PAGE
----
Author: William Howell (Teamtech) with input from John Haley (Schroth), and Jerry Huang
TeamTech 5 point 3 inch Safety Harness, Schroth 4 point 2 inch Safety Harness, RCI 4 Point 3 inch Safety Harness
All of the metal hardware, except the center cam lock, is stainless steel, and very beefy. It looks like this harness will have no trouble holding the largest of drivers. The harnesses are available in a rainbow of colors (including silver, blue, black, red, white, green, etc.) and configurations. Clip in or bolt in mounting hardware is available. Pull up or pull down adjusters are also available. The harnesses are usually custom made according to the customer specified hardware configuration, adjustment configuration, and belt lengths. Very nice indeed. The cam lock is permenantly mounted to the anti-submarine belt, although you can permenantly mount it to any of the 5 harness belts by disassembling the back plate of the cam lock. The cam lock has a rotating cam that locks and unlocks the harness belts. One nice feature is that when you turn the cam lock to unlock the harness, the cam lock will stay unlocked. That way, you do not have to use one hand to hold the cam lock and the other to remove the harness.
The Schroth harness is slightly smaller, using a 2 inch belt vs. a 3 inch belt on the TeamTech and RCI harnesses. The Schroth looks to be of very high quality as well. It is more suitable for a daily driven car that is raced on the weekends. Schroth offers many different options with their belts; they even offer a 3 point belt with an inertial reel so that you can use it daily. This particular setup is a 4 point harness that is designed to work with the stock seat belts. This offers a clear advantage over the TeamTech belts if you want a simple install that does not require any custom fabrication. The Schroth also has a quick release on the shoulder belts so that you can detach the shoulder belts without having to remove the whole harness (this is useful on the passenger side if you need to push the seat all the way forward to get into the back seat).
The Schroth harness uses a different design than the Team Tech and the RCI harness. On the TeamTech and RCI harnesses, all 5 points are locked into the cam lock. On the Schroth, the shoulder belts are permenantly attached to the lap belts and there is a latch on the lap belt that holds you in. The shoulder and lap belts are adjustable, although, they are not the easiest adjusters I have used. Overall the belt is very high quality, but shoulder pads are necessary because the belts themselves are not very wide, which causes them to be very uncomfortable when the harness is tightened.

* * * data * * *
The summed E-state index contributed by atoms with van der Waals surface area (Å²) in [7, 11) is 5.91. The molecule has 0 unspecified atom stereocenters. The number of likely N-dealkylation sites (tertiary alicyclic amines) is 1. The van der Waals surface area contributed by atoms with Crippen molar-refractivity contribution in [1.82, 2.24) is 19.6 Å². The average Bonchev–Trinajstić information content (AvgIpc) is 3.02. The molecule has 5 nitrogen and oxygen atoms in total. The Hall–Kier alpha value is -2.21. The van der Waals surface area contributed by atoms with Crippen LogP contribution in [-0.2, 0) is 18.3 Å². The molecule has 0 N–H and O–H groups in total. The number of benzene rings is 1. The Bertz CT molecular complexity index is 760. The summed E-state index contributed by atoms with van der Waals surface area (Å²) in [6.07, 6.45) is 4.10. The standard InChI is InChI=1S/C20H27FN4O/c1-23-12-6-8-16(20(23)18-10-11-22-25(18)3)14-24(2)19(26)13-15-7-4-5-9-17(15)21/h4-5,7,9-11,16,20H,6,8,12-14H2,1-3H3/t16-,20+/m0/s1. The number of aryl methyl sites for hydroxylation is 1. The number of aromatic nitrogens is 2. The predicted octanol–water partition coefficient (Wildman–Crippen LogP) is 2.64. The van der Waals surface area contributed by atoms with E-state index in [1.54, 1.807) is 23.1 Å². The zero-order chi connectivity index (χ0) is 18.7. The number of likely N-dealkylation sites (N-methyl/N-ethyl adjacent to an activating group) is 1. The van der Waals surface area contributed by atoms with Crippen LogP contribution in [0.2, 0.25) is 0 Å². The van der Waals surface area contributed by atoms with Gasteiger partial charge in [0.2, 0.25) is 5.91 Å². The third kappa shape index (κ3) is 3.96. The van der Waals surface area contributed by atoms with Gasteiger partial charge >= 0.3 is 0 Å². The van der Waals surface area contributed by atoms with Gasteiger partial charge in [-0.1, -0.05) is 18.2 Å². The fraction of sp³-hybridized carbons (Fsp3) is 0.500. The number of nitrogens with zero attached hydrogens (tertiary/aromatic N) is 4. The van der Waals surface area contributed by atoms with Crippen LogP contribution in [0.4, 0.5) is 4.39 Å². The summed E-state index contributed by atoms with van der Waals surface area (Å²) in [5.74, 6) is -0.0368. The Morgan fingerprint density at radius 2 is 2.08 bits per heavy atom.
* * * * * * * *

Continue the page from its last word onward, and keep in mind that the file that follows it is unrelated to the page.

Here are some pics of the TeamTech, Schroth, and RCI harnesses. The top ones are the Teamtechs, the middle Schroths, and the bottoms are the RCIs.
Installation is where the Schroth has a distinct advantage over the TeamTech harness. The Schroth is designed to work with the stock seat belt system intact, and this simplifies installation greatly. The mounting tabs for the belts are much thinner than the TeamTech mounting tabs, but this allows one to bend the tabs in the desired direction. This is especially useful on the shoulder mounting points since this allows the use of the stock rear lap mounting points for the shoulder belts. This is not possible with the TeamTechs unless the rear seat is not reinstalled. Overall, the Schroths can be installed in 30 minutes vs. a few hours (not including welding) for the TeamTechs.
For the RCIs, Jerry chose basic bolt in installtion. Luckily, he did not have to purchase much mounting hardware, and he was able to mount the belts without doing any modification to the car. Jerry mounted the anti-submarine belt to the small hump directly under the front seat (where the seat brackets are mounted). The shoulder belts are a Y-style belt, that is, the shoulder belts joint together to form one belt that is then mounted to the car. Jerry mounted the shoulder belt to a bolt that is in the rear bulkhead directly behind the rear seat (see the above picture). I would not recommend mounting the belts in this manner. The bolts are not very large, and I would suspect that they could easily break in an accident.
One installation note: anytime you use the vehicle's sheet metal to mount safety harnesses, unless it is a reinforced area (such as mounting points for load bearing parts), you NEED to use a large washer on the front side and back side of the hole. I would recommend using eyebolt washers designed specifically for this purpose. The ones that I used in my car are 3 inches in diameter and about 3/16 inch thick.
Driving an autocross or track event with the harnesses is a completely different feeling. Instead of holding onto the steering wheel for dear life, a more relaxed grip can be used, and one can concentrate more on driving. Road feel is enhanced, and the harnesses keep one firmly planted in the seat. When the harnesses are installed, one may find that the seat needs to be adjusted for proper fit. Overall, if you plan to autocross regularly, a harness is a good investment.
There has been much debate about the use of a harness without a roll bar/cage. People have expressed a concern, that in a roll over situation, if the roof caves in, with a harness on you are not able to duck down as easily as with the stock 3 point seat belts on. This is a valid concern, especially in cars with low headroom such as the Prelude. However, I find that even with the stock seat belt, if it is locked, ducking down very far is not possible. Rolling a car at an autocross is an extremely rare occurance, but it has happened. I use my harness regardless. A roll bar/cage would make the car much safer, but in my opinion, the chances of rolling a car in an autocross are very low (unless you own a VW).
This page last updated 4/3/01.